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With five-shot lead, Webb masters field

The 23-time LPGA champ from Australia is poised to end her season-long drought in style.


© St. Petersburg Times, published June 3, 2001

The 23-time LPGA champ from Australia is poised to end her season-long drought in style.

SOUTHERN PINES, N.C. -- The lead is five strokes, which seemingly is insurmountable. Karrie Webb is the only player in the field with two rounds under par at Pine Needles Lodge & Golf Club, and she is one round from defending her U.S. Women's Open title.

An 18-hole coronation could be in order, a stroll through the North Carolina woods to another major championship.

Webb knows better.

A year ago, she took a four-shot advantage into the final round at the Merit Club, only to be caught by Meg Mallon. Webb prevailed, but it wasn't easy. Nothing is easy at the U.S. Women's Open.

"It's not hard to play with a big lead if you don't take for granted the big lead that you have," Webb said. "Five shots is not enough. There's a lot of golf left out there, and I know as much as anybody how quickly things can turn around."

Webb has a five-shot lead over 1998 Open champion Se Ri Pak. With 1-under-par 69, Webb completed 54 holes at 6-under 204. Pak, who shot 70, was the only other player under par (209). Scotland's Catriona Matthew shot 70 to finish at 210. Juli Inkster (71), Wendy Doolan (70) and Japan's Yri Fudoh (70) were tied for fourth at 211, seven shots back.

"It's not going to be easy," Pak said of trying to catch Webb. "She is a great player, very strong. I need to play my golf, play as smart as I can."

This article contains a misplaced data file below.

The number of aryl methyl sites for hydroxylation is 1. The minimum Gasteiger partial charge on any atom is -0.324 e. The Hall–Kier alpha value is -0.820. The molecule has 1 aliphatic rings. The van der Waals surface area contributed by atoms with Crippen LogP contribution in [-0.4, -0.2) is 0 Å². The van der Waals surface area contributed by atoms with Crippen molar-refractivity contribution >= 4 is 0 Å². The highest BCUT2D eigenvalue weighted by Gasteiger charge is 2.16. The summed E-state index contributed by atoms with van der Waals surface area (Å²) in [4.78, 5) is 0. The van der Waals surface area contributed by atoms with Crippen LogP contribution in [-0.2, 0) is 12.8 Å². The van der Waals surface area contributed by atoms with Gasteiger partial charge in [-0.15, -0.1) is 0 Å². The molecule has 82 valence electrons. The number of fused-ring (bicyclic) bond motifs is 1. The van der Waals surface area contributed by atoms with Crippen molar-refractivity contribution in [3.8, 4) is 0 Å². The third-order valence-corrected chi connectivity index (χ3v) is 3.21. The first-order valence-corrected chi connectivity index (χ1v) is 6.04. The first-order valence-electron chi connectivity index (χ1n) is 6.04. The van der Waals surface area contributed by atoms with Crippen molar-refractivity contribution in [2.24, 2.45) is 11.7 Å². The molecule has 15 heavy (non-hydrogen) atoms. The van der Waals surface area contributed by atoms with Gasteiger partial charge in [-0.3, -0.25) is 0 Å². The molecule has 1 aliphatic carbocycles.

A player has come from five strokes back six times to win the Open, the last being Annika Sorenstam in 1995. Sorenstam's Grand Slam bid appears to be over. She was 11 back after 73.

In fact, the way the Pine Needles course is playing, it appears Webb will have to give her challengers some help if they are going to catch her. Webb's 69 was one of just two scores under par. Grace Park, tied for 17th, also shot 69.

Webb had to play only 18 holes Saturday while a majority had holes to finish in the morning as part of the weather-delayed second round. It made for a long day.

Pak, for example, was up at 4 a.m. and played 34 holes. The third round was not completed until after 8 p.m.

"For the most part, that was quite a bit advantage," said Webb, who took a three-stroke advantage into the third round over A.J. Eathorne, who shot 75. "I think it's one of the reasons why we didn't see as many under-par scores this afternoon. A lot of those girls played 18 holes this morning. And it's grueling enough. I'm tired, I'm drained having played 18 holes, let alone having to play 36."

After shooting 65 Friday, Webb followed with another strong round. She hit all 14 fairways and has gone 32 holes without bogey. She leads in fairways hit and greens in regulation.

And Webb is a pretty good bet with a final-round lead in her LPGA career. She has been in front 21 times, winning 13. In 1999-2000, she held a final-round lead 11 times and won 10, including the Open.

"Karrie is one of the best players out here," Sorenstam said of Webb, who has 23 LPGA victories but none this year. "If somebody can play well at these type of courses, she can.

"She hasn't won this year, but she's such a solid player. She had a good break and worked a lot on her game. She was ready to play. It doesn't surprise me to see her play this well. She is a long hitter and this course fits her game."

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